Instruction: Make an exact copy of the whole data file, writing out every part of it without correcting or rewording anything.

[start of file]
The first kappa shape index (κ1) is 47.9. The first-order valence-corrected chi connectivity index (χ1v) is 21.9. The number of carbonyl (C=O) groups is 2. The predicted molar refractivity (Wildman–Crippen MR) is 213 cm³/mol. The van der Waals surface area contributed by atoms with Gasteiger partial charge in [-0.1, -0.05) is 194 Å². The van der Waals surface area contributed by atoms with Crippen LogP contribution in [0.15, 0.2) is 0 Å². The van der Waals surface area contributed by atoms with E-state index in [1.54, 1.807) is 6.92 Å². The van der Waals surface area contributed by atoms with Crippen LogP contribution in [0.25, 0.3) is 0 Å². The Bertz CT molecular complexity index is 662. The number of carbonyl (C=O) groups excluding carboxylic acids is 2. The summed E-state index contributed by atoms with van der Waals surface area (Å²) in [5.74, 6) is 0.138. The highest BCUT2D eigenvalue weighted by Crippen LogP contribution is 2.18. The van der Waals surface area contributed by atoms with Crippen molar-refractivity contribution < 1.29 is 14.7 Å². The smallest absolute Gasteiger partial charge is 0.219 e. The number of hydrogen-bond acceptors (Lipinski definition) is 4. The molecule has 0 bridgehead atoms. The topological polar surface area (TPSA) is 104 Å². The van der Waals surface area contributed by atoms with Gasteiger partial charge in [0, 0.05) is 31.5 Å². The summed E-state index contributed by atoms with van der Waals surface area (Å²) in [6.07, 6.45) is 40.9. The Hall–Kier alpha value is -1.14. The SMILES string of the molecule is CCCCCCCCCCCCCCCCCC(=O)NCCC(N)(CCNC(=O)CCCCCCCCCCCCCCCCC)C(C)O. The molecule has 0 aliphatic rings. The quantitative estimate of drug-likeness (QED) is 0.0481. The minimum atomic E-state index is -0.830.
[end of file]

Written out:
The first kappa shape index (κ1) is 47.9. The first-order valence-corrected chi connectivity index (χ1v) is 21.9. The number of carbonyl (C=O) groups is 2. The predicted molar refractivity (Wildman–Crippen MR) is 213 cm³/mol. The van der Waals surface area contributed by atoms with Gasteiger partial charge in [-0.1, -0.05) is 194 Å². The van der Waals surface area contributed by atoms with Crippen LogP contribution in [0.15, 0.2) is 0 Å². The van der Waals surface area contributed by atoms with E-state index in [1.54, 1.807) is 6.92 Å². The van der Waals surface area contributed by atoms with Crippen LogP contribution in [0.25, 0.3) is 0 Å². The Bertz CT molecular complexity index is 662. The number of carbonyl (C=O) groups excluding carboxylic acids is 2. The summed E-state index contributed by atoms with van der Waals surface area (Å²) in [5.74, 6) is 0.138. The highest BCUT2D eigenvalue weighted by Crippen LogP contribution is 2.18. The van der Waals surface area contributed by atoms with Crippen molar-refractivity contribution < 1.29 is 14.7 Å². The smallest absolute Gasteiger partial charge is 0.219 e. The number of hydrogen-bond acceptors (Lipinski definition) is 4. The molecule has 0 bridgehead atoms. The topological polar surface area (TPSA) is 104 Å². The van der Waals surface area contributed by atoms with Gasteiger partial charge in [0, 0.05) is 31.5 Å². The summed E-state index contributed by atoms with van der Waals surface area (Å²) in [6.07, 6.45) is 40.9. The Hall–Kier alpha value is -1.14. The SMILES string of the molecule is CCCCCCCCCCCCCCCCCC(=O)NCCC(N)(CCNC(=O)CCCCCCCCCCCCCCCCC)C(C)O. The molecule has 0 aliphatic rings. The quantitative estimate of drug-likeness (QED) is 0.0481. The minimum atomic E-state index is -0.830.